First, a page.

It snowed 30" this weekend. No big deal, just the like the worst snowstorm in the past like forty years here. It's one of the times that Asheley and I are really thankful for a small driveway and no sidewalks. Nemo, the gentle, innocent name they gave the storm, was quite deceiving. Two days later, there were still no plows in our neighborhood, so we were stuck inside. When life snows you in, what do you do? I make soufflés. And Asheley couldn't get to work, which immediately volunteered her for sous chef duties.
Soufflés are one of those desserts that are just so incredibly stunning. You just can't help but ooooo and aahhh as you stare at the towering feats of architecture. I always thought making a soufflé was crazy hard and was something I would only enjoy when dining out at a fancy restaurant. Last year though, I watched Mark Bittman do a quick segment on of those morning news shows, and he made them look quite accessible to the home cook.
I cannot believe how easy they are to make, requiring only a couple of ingredients and a few precise steps. Besides tasting absolutely divine, the best part of making soufflés is seeing peoples eyes light up as you bring them to the table, rendering you a culinary hero in their eyes.
One of my favorite chocolate creations at the french chocolatier in NYC, La Maison du Chocolat, is a piece they do combining dark chocolate and orange. This Dark Chocolate Soufflé with Grand Marnier Crème Anglaise is kind of my ode to that piece of chocolate.
Crème Anglaise is a beautifully rich custard sauce, which can poured over a variety of desserts from fresh fruit to cakes to soufflés. The great thing about crème anglaise is that you can make it way ahead of time, freeze it, and then defrost only the amount you need in the refrigerator. Crème Anglaise is the base used for many types of ice cream, so it freezes very well.
If you don't want to go through the steps to make your own crème anglaise, you can of course omit it and enjoy the soufflé by itself, or defrost a little of your favorite high-quality ice cream to drizzle in.
A little tip I learned from pastry chef, author, blogger, and the American-born and Parisian-adopted David Lebovitz: when you are zesting citrus, do so directly into the mixture. This way, all those fragrant citrus oils go into your product and not left on a cutting board or countertop. You won't be able to get an exact measurement this way, but just eyeball it.
Asheley couldn't get to work yesterday thanks to Nemo, which in turn immediately volunteered her for sous chef duties. Here she is brushing a little melted butter around the inside of our ramekins, followed by a light dusting of sugar.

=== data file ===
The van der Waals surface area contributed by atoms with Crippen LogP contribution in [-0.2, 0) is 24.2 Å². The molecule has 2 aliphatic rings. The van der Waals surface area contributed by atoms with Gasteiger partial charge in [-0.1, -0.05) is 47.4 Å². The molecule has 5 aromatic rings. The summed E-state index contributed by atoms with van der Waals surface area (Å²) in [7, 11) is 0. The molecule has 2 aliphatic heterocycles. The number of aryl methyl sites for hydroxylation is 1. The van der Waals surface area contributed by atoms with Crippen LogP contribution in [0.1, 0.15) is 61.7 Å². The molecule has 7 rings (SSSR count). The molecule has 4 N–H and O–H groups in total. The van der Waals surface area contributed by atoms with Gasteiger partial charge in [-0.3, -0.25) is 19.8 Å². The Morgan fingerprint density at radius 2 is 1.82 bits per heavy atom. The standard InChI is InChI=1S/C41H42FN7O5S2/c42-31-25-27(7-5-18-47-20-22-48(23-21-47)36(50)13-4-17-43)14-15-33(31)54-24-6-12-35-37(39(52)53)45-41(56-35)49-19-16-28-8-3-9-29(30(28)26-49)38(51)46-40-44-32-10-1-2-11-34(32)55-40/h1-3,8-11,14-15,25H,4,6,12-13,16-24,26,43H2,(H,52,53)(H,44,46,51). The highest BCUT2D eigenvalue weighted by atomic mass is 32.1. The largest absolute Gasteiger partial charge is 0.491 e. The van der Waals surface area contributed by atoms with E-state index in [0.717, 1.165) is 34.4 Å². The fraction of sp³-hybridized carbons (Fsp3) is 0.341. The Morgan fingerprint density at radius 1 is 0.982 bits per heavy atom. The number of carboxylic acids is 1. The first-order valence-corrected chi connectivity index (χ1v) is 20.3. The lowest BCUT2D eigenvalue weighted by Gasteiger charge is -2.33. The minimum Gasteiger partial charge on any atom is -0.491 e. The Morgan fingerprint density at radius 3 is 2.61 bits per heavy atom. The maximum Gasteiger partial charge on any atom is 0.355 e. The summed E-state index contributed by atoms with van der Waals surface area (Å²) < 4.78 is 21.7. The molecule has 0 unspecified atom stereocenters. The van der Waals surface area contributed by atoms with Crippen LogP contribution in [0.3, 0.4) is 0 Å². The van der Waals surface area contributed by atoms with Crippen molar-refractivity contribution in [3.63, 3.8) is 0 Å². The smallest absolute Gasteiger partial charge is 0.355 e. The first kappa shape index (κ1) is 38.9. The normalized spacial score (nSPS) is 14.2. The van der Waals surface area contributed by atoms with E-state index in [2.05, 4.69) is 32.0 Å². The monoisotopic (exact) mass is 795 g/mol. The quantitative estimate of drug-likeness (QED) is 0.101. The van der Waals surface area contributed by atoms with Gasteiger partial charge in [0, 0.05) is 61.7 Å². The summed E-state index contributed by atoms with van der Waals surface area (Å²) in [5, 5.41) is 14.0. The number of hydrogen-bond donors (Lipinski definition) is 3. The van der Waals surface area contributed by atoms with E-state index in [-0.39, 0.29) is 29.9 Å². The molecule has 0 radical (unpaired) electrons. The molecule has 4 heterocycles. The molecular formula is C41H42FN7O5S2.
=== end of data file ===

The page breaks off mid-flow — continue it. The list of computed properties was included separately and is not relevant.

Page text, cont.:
The recipe calls for 2 ounces of dark chocolate. The easiest way to measure out 2 ounces is to look at the serving size on the back of your bar, which typically tells you how many ounces is in one break-off square. You don't have to be totally exact, but try to be close.
When you beat the yolks and sugar together, you know they're done when it becomes light and thick, falling like ribbons off the beaters.
Asheley loves to stir. It's her favorite kitchen duty. She was happy when I told she got to stir lots of things together, including this egg yolk mixture with the melted dark chocolate. Just make sure your melted chocolate isn't too hot. You don't want to cook the yolks.
I love whipping egg whites. I don't know why. It's just so much fun watching them transform. When you start seeing the egg whites holding soft peaks, stir in 1 tablespoon of sugar, and continue to whip until the peaks become stiff and glossy.
At this point your chocolate and egg yolk mixture is going to feel a bit firm. Adding in a generous dollop of the whipped egg whites and stirring well lightens them back up. Then it's time to gently fold in the egg whites. Keyword being gentle: you want to keep the mixture as light and airy as possible. Don't worry about it being perfect. A couple streaks of white is totally fine.
Pour your batter to almost the brim of each ramekin, which will ensure an impressively tall soufflé. I have approximately 1 - 1 ½ cup ramekins, and this recipe makes enough for 4 soufflés.
They're done after 17-20 minutes in the oven, when the tops are golden and firm and the soufflé jiggles a bit when given a gentle shake. Resist the urge to open up the oven while cooking. The drop in temperature could cause the soufflés to not rise properly. I turn on the oven light to keep an eye on them.
Part of the fun of serving soufflés is the spectacle. Dust them with powdered sugar tableside, so everyone can bask in eager excitement of the first bite. With a small spoon, make an opening in the center of the soufflé, watching as steam billows out. Pour a generous amount of the crème anglaise into the center.
And before you know it...